Michael Portillo goes back in time to trace the difficult and often dangerous journey the democratic ideal has taken to arrive at the version we recognise today.
Although the democratic experiment began in fifth century BC Athens, it wasn't without its critics at the time and it didn't survive. Despite Roman talk of "the people", the form of government that Plato and Pericles would recognise lay largely untouched until the Renaissance - and even then it was dismissed as a route to chaos and mob rule. Michael Portillo looks back at the statebuilders of the England, France and America as they grappled with the problems of how to enfranchise the people.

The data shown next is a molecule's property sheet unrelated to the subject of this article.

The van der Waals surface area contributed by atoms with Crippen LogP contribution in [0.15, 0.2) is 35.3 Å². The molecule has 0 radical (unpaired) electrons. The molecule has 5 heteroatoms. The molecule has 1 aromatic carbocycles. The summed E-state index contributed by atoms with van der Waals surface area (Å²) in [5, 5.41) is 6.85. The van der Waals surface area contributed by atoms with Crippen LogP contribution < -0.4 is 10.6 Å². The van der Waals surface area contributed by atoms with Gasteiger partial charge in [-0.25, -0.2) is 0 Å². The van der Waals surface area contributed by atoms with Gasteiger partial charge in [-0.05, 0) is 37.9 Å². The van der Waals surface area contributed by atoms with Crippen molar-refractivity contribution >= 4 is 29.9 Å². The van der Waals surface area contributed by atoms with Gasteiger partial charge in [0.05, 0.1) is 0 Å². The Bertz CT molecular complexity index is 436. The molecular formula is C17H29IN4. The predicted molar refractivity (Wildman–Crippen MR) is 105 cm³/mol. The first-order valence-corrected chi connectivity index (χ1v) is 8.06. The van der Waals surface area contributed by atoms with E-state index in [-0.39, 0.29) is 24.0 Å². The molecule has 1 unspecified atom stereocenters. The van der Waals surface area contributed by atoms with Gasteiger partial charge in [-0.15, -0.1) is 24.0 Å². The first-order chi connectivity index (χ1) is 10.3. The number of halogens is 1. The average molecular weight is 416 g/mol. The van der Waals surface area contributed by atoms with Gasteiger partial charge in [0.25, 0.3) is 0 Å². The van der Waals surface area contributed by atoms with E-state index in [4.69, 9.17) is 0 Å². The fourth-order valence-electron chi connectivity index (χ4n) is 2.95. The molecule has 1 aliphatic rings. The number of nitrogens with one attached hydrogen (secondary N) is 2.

The story of compromise, confusion and conflict that surrounds the ideal of democracy back then helps us understand its frailties now, as well as the difficulties that can arise when countries rush to adopt this complicated and unruly form of government.
Producer: Philip Sellars.